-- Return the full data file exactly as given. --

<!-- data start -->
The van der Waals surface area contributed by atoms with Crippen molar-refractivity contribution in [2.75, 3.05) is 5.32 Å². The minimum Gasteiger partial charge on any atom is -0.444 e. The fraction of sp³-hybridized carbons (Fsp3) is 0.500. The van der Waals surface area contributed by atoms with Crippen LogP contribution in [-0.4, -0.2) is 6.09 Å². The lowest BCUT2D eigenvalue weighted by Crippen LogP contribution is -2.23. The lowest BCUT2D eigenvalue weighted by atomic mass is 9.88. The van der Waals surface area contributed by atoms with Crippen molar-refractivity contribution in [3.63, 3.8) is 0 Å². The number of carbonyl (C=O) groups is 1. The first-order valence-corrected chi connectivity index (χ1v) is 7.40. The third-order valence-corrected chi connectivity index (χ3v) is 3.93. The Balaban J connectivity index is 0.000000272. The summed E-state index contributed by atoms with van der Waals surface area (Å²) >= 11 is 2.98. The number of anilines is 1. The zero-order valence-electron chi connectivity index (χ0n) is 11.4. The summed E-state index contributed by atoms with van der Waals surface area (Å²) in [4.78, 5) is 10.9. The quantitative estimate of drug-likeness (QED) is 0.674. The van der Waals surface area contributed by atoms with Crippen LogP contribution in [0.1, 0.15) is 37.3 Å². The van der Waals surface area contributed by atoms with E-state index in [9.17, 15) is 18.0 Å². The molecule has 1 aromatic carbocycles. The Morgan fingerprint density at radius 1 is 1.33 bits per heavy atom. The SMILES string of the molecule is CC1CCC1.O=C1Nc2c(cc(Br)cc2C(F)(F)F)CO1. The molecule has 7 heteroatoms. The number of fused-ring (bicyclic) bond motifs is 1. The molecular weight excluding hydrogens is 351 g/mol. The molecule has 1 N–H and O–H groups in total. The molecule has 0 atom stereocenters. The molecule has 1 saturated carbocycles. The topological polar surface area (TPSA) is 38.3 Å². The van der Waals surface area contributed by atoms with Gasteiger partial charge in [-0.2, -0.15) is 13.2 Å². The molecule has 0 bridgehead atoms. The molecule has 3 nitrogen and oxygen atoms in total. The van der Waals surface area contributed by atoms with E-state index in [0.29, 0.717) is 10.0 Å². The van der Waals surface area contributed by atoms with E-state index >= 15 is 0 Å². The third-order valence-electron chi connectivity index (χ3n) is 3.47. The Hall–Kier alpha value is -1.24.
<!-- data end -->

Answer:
The van der Waals surface area contributed by atoms with Crippen molar-refractivity contribution in [2.75, 3.05) is 5.32 Å². The minimum Gasteiger partial charge on any atom is -0.444 e. The fraction of sp³-hybridized carbons (Fsp3) is 0.500. The van der Waals surface area contributed by atoms with Crippen LogP contribution in [-0.4, -0.2) is 6.09 Å². The lowest BCUT2D eigenvalue weighted by Crippen LogP contribution is -2.23. The lowest BCUT2D eigenvalue weighted by atomic mass is 9.88. The van der Waals surface area contributed by atoms with Crippen molar-refractivity contribution in [3.63, 3.8) is 0 Å². The number of carbonyl (C=O) groups is 1. The first-order valence-corrected chi connectivity index (χ1v) is 7.40. The third-order valence-corrected chi connectivity index (χ3v) is 3.93. The Balaban J connectivity index is 0.000000272. The summed E-state index contributed by atoms with van der Waals surface area (Å²) >= 11 is 2.98. The number of anilines is 1. The zero-order valence-electron chi connectivity index (χ0n) is 11.4. The summed E-state index contributed by atoms with van der Waals surface area (Å²) in [4.78, 5) is 10.9. The quantitative estimate of drug-likeness (QED) is 0.674. The van der Waals surface area contributed by atoms with Crippen LogP contribution in [0.1, 0.15) is 37.3 Å². The van der Waals surface area contributed by atoms with E-state index in [9.17, 15) is 18.0 Å². The molecule has 1 aromatic carbocycles. The Morgan fingerprint density at radius 1 is 1.33 bits per heavy atom. The SMILES string of the molecule is CC1CCC1.O=C1Nc2c(cc(Br)cc2C(F)(F)F)CO1. The molecule has 7 heteroatoms. The number of fused-ring (bicyclic) bond motifs is 1. The molecular weight excluding hydrogens is 351 g/mol. The molecule has 1 N–H and O–H groups in total. The molecule has 0 atom stereocenters. The molecule has 1 saturated carbocycles. The topological polar surface area (TPSA) is 38.3 Å². The van der Waals surface area contributed by atoms with Gasteiger partial charge in [-0.2, -0.15) is 13.2 Å². The molecule has 0 bridgehead atoms. The molecule has 3 nitrogen and oxygen atoms in total. The van der Waals surface area contributed by atoms with E-state index in [0.29, 0.717) is 10.0 Å². The van der Waals surface area contributed by atoms with E-state index >= 15 is 0 Å². The third-order valence-electron chi connectivity index (χ3n) is 3.47. The Hall–Kier alpha value is -1.24.